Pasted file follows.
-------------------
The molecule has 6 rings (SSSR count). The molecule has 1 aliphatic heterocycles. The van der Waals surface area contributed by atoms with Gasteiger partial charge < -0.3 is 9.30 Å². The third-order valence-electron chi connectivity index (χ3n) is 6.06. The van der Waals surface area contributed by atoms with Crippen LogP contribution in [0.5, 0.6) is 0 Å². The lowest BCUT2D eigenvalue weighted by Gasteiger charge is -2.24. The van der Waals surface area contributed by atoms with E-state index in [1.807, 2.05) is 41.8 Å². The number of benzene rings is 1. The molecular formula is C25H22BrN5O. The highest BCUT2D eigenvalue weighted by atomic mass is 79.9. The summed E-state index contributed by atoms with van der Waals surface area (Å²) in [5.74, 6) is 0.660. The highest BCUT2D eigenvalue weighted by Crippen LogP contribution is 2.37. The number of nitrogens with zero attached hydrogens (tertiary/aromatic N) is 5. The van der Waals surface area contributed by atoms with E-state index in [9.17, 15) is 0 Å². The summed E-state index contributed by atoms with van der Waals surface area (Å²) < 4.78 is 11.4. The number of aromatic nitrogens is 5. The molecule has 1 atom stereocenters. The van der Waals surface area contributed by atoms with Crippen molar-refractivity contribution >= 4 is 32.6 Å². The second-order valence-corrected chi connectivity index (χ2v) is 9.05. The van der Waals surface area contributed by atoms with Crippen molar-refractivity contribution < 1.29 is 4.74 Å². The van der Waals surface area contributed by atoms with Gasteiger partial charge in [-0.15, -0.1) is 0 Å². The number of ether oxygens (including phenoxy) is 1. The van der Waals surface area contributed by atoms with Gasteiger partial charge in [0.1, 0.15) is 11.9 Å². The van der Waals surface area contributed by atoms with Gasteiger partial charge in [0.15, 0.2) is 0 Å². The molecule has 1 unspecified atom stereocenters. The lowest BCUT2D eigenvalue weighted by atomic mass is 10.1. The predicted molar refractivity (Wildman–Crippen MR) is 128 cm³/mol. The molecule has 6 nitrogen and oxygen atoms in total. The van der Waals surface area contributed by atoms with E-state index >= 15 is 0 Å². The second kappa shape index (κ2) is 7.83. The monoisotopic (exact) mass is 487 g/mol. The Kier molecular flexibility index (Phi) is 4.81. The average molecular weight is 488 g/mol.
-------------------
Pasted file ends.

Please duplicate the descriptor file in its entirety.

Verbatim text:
The molecule has 6 rings (SSSR count). The molecule has 1 aliphatic heterocycles. The van der Waals surface area contributed by atoms with Gasteiger partial charge < -0.3 is 9.30 Å². The third-order valence-electron chi connectivity index (χ3n) is 6.06. The van der Waals surface area contributed by atoms with Crippen LogP contribution in [0.5, 0.6) is 0 Å². The lowest BCUT2D eigenvalue weighted by Gasteiger charge is -2.24. The van der Waals surface area contributed by atoms with E-state index in [1.807, 2.05) is 41.8 Å². The number of benzene rings is 1. The molecular formula is C25H22BrN5O. The highest BCUT2D eigenvalue weighted by atomic mass is 79.9. The summed E-state index contributed by atoms with van der Waals surface area (Å²) in [5.74, 6) is 0.660. The highest BCUT2D eigenvalue weighted by Crippen LogP contribution is 2.37. The number of nitrogens with zero attached hydrogens (tertiary/aromatic N) is 5. The van der Waals surface area contributed by atoms with E-state index in [9.17, 15) is 0 Å². The summed E-state index contributed by atoms with van der Waals surface area (Å²) < 4.78 is 11.4. The number of aromatic nitrogens is 5. The molecule has 1 atom stereocenters. The van der Waals surface area contributed by atoms with Crippen molar-refractivity contribution >= 4 is 32.6 Å². The second-order valence-corrected chi connectivity index (χ2v) is 9.05. The van der Waals surface area contributed by atoms with Crippen molar-refractivity contribution < 1.29 is 4.74 Å². The van der Waals surface area contributed by atoms with Gasteiger partial charge in [-0.15, -0.1) is 0 Å². The number of ether oxygens (including phenoxy) is 1. The van der Waals surface area contributed by atoms with Gasteiger partial charge in [0.1, 0.15) is 11.9 Å². The van der Waals surface area contributed by atoms with Gasteiger partial charge in [0.15, 0.2) is 0 Å². The molecule has 1 unspecified atom stereocenters. The lowest BCUT2D eigenvalue weighted by atomic mass is 10.1. The predicted molar refractivity (Wildman–Crippen MR) is 128 cm³/mol. The molecule has 6 nitrogen and oxygen atoms in total. The van der Waals surface area contributed by atoms with E-state index >= 15 is 0 Å². The second kappa shape index (κ2) is 7.83. The monoisotopic (exact) mass is 487 g/mol. The Kier molecular flexibility index (Phi) is 4.81. The average molecular weight is 488 g/mol.